The endocrine system is responsible for keeping our body running smoothly. This system produces the hormones that make us grow, control our emotions, reproduce, maintain a healthy weight, and more. But, as more chemicals seep into our water supplies, foods, products, and the air we breathe, our endocrine system is one of the first body systems to feel the consequences. In the modern world, we are more susceptible than ever to drastic hormone changes from chemicals that can severely alter our bodily processes.
What Are Endocrine Disruptors?
An endocrine disruptor is a blanket term for any harmful chemical – usually man-made – that can interfere with our hormones. The synthetic chemicals found in pesticides, plastics, and other things that taint our foods can alter hormones. When chemicals affect hormones even in very slight ways, the results can turn drastic.
Endocrine disruptors may cause:
How can endocrine disruptors wreak such havoc on the body? They’re best at mimicking your actual hormones, making your body think that they’re the real deal. Therefore, cells bind to endocrine disruptors like they normally would, but the fakes block real hormones from binding, altering the process.
Where Do They Come From?
Unfortunately, endocrine disruptors come from a variety of sources that are difficult to avoid, like our food and air. Harmful chemicals can make their way into our bodies through ingestion, breathing, or even by seeping into our skin. BPA, for example, is a toxic chemical often found in plastics, but you may also find it in can liners so that it can transfer to canned foods. Almost every person over age 6 in America has traces of the chemical in their bodies.
Avoiding the Hormone Harmers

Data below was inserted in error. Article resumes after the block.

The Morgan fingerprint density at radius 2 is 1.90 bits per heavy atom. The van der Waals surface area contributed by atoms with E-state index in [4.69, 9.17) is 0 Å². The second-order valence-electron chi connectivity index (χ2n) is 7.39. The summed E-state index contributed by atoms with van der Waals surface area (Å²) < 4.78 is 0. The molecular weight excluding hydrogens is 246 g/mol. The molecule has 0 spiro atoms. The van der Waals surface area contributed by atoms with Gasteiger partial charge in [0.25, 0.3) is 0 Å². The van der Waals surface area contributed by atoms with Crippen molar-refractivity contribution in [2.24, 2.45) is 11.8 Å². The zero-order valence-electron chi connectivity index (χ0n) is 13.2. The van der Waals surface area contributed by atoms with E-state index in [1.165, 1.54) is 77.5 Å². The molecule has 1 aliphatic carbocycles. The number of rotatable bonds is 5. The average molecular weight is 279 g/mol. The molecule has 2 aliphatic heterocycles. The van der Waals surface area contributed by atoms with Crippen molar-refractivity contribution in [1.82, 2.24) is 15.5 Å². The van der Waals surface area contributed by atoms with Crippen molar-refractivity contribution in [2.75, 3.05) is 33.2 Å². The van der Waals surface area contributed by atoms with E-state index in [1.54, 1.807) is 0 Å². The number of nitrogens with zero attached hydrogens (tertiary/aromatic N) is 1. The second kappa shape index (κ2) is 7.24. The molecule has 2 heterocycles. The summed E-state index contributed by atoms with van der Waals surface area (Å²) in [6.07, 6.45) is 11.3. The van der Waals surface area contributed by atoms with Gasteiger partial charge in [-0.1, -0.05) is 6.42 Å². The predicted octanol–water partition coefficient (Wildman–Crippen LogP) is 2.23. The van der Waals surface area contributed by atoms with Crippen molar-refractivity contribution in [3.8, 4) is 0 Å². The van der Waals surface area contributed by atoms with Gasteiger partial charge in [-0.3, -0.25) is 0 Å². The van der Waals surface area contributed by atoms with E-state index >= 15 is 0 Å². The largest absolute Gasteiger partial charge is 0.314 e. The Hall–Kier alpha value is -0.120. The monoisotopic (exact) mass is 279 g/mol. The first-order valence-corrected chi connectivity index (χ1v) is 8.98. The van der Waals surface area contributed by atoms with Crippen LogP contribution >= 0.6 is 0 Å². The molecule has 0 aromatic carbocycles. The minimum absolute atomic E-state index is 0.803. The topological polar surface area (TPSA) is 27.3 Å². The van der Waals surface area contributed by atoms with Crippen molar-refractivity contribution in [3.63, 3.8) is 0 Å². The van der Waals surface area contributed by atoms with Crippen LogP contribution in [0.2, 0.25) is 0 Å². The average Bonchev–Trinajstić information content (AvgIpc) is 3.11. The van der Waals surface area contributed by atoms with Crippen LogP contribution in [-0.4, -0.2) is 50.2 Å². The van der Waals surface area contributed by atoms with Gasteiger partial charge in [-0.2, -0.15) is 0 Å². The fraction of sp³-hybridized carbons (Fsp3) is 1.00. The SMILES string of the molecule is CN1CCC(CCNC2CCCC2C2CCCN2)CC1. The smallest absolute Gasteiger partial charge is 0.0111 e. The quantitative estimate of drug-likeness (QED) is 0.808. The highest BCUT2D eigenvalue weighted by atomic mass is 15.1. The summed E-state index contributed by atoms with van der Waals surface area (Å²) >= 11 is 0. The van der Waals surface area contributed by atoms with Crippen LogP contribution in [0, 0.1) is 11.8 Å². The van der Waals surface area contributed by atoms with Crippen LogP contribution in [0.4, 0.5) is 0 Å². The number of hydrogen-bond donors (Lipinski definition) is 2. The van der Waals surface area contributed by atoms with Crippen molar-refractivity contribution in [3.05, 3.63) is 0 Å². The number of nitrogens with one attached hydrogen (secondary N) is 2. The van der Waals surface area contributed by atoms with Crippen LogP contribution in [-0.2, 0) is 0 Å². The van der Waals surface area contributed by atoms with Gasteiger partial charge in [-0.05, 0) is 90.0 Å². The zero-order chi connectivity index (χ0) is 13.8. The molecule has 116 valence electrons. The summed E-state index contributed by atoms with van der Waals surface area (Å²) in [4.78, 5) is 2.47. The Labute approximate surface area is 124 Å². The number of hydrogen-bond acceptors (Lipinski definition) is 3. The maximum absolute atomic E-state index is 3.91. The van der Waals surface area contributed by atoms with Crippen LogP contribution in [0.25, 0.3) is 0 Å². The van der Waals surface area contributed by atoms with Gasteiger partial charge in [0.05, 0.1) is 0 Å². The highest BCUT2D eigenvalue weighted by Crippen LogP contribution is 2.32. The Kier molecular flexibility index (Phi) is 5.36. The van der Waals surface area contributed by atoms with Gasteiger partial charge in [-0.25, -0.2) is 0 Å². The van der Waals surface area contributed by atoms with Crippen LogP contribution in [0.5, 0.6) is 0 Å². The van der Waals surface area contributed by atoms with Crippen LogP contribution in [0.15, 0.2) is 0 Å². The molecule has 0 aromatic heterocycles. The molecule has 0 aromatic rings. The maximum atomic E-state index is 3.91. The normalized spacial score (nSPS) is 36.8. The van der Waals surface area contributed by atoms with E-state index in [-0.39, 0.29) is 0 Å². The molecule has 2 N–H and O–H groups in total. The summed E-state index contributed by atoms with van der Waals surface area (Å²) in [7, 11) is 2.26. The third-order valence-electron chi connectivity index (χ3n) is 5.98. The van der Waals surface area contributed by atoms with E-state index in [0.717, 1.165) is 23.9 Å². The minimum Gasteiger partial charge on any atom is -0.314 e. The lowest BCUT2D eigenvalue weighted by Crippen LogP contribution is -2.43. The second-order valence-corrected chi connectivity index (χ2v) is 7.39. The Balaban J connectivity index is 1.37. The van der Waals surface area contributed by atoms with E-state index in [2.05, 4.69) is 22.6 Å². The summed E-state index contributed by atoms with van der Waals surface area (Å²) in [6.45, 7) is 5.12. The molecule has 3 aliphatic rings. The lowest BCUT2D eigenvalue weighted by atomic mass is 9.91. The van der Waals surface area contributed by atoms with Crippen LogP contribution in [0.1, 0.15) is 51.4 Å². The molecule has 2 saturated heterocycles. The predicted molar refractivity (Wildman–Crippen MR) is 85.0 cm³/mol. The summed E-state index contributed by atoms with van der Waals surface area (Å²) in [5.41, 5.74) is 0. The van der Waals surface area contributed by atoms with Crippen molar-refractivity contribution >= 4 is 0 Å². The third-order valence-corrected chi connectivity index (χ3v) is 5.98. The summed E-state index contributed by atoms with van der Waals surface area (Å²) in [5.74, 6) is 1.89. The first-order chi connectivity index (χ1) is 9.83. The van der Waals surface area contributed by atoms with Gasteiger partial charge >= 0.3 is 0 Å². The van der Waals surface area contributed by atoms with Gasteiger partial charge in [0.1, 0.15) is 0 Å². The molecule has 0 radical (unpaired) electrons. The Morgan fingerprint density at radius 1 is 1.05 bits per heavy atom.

Avoiding everything that may contain an endocrine disruptor is virtually impossible. But, there are some important things you can focus on that can drastically decrease your potential exposure to the harmful hormone harmers.
Keep the House Clean
One of the most common ways to get exposed to endocrine disruptors is by breathing in air with harmful contaminants. Many of the things you use around the home – like your television and furniture, have flame-retardant chemicals, which slowly escape over time. When they do, the particles end up in the air and dust around the home.
Keep your air vents clean, dust often around any dust-producing appliances and furniture, and vacuum daily to reduce buildup from flame-retardant products. A HEPA filter on your vacuum cleaner can help trap harmful particles.
Try to Avoid Plastics
BPA is often the first toxic chemical to come to mind when you think of plastics, but phthalates are another type of chemical common in plastic products. These chemicals make plastic flexible, but they trigger such hormonal changes that cause cells to die prematurely, altering your body processes and affecting your health.
Plastic toy containers, bags, shower curtains, and plastic wrap may all be phthalate-containing culprits, although many products are now switching to phthalate-free construction. Look for a “phthalate-free” label and try to avoid plastics as much as possible.
Choose Glass Over Cans
Cans are common culprits for trapped endocrine disruptors, like BPA, which appear in a can’s lining. Depending on the food inside, the chemical reactions between the food and lining, especially with acidic foods, can cause the lining to break down, releasing harmful chemicals into your food.
Unfortunately, some manufacturers may replace BPA with other dangerous toxins, like BPS and BPF. If at all possible, buy products in glass containers instead of cans.
Although it’s not always easy on the wallet, buying organic food can help you avoid harmful chemicals that taint food from pesticides, antibiotics, and packaging. Farmers grow organic produce and animals without the unhealthy extras, so these foods are much safer to consume.
If you can’t always afford organic foods, opt for ones with minimal packaging, which may contain endocrine disruptors. And, you can buy more of the “Clean Fifteen,” which is a list of produce with the least possibility of contamination from pesticide residue, like onions and kiwis.